November 23, 2011
In Revenue Ruling 2011-29 (the 2011 Ruling), the Internal Revenue Service addressed the deductibility of bonus payments when the amount of the bonus pool is determined by year-end but the individual amounts for employees are not then fixed. In the 2011 Ruling, the IRS held that an accrual-basis taxpayer met the first prong of the so-called “All Events Test” for determining deductibility of bonus payments made under the following arrangement:
The All Events Test
Internal Revenue Code Section 461 and the corresponding regulations provide that under an accrual method of accounting, the All Events Test determines whether and when a liability is incurred and taken into account for federal income tax purposes. To satisfy this test:
Prior guidance from the IRS indicates that all events occur to establish the fact of a liability when:
Therefore, the guidance provides that an expense may be deductible before it is due and payable; however, the liability for such an expense must be firmly established.
Effect of the 2011 Ruling
Prior to the 2011 Ruling, there was tension between the IRS and judicial decisions regarding the first prong of the All Events Test. In particular, the United States Court of Claims decided in Washington Post Co. v. United States, 405 F.2d 1279 (Ct. Cl. 1969), that a taxpayer incurred a liability to pay bonuses under a plan in which the actual amount and time of the payout to individual recipients were, at least in part, not determined because the liability to pay the aggregate amount was fixed at the end of the taxable year. The IRS responded in a 1976 revenue ruling that it would not follow the Washington Post case in similar cases.
In the 2011 Ruling, the IRS revoked the 1976 ruling, effectively agreeing with Washington Post that the inability to identify the ultimate recipients and the amount, if any, that each eligible employee will receive under a bonus pool program is irrelevant for purposes of determining whether all the events have occurred to establish the fact of the liability. Thus, the IRS concluded that the bonus arrangement described in the 2011 Ruling will satisfy the first prong of the All Events Test.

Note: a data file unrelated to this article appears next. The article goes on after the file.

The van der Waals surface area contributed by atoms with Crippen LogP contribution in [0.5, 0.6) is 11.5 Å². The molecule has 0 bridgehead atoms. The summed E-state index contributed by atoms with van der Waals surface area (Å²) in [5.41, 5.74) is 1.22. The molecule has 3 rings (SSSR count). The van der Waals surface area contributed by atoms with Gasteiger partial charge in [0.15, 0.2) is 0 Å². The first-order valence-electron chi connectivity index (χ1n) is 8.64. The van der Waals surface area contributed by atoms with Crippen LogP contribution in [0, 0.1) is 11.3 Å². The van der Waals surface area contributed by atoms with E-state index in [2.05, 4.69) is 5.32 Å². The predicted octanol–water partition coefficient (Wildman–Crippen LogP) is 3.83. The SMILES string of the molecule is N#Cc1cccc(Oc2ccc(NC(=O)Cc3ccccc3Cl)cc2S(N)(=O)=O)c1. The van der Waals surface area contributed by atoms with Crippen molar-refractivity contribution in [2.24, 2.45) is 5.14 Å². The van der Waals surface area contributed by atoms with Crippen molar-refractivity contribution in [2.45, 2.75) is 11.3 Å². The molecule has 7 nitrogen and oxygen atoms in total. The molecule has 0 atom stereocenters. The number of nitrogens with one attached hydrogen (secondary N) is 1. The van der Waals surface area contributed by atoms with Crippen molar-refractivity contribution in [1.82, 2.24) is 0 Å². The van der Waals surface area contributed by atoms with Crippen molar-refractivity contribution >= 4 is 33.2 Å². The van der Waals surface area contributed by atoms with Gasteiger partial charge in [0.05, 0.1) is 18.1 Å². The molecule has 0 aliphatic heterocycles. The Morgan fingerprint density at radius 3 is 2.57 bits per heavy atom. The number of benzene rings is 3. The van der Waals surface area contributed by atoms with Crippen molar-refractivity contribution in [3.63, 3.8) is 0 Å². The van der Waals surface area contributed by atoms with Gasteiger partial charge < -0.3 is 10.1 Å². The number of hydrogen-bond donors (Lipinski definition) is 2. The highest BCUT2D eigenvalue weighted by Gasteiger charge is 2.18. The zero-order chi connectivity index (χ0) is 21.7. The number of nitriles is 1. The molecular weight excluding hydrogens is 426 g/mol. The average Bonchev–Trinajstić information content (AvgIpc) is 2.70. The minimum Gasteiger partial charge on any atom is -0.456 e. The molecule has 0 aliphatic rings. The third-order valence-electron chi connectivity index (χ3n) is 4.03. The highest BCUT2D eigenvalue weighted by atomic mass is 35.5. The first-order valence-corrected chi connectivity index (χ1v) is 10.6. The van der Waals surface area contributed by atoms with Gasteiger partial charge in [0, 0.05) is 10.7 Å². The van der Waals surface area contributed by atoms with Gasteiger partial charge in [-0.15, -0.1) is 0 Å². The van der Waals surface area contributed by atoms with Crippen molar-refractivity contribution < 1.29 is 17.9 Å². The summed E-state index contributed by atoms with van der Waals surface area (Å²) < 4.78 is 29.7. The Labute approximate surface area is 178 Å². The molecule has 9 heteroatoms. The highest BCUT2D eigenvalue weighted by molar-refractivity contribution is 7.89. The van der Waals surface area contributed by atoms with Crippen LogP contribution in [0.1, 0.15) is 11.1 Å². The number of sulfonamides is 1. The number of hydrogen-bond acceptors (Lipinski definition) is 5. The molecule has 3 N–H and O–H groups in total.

Many employers in the financial services industry and elsewhere create bonus pools for high-performing employees. However, the allocation of the individual bonuses is often not known prior to the end of the taxable year to which the bonus relates. The amount may not be known because, under the bonus plan, an employee has to be employed on the payment date or because the plan may give some discretion about making individual allocations. The 2011 Ruling should provide comfort that an employer using an accrual method of accounting may still record a compensation expense deduction despite not being able to identify the specific employees who will receive a bonus and the amounts of the individual bonuses, so long as the aggregate bonus liability (i.e., the size of the bonus pool) has been fixed by year-end by formula or other corporate action.
The other position in the 2011 Ruling that will be helpful to many individual bonus arrangements is the IRS’s recognition that the amount due under a bonus formula can be calculated after year-end and still be deductible for the prior year (i.e., the year in which the services were performed). For example, a bonus based on fiscal-year profit cannot be determined on the last day of the fiscal year because financial calculations need to be made, but all events have occurred except the ministerial task of making the calculation.
There are some common bonus situations that have been the subject of disputes with the IRS that are not covered under the 2011 Ruling.
For additional information related to this new guidance or any other questions regarding structuring of employee bonus programs, please contact the authors or any other member of our Executive Compensation and Employee Benefits team.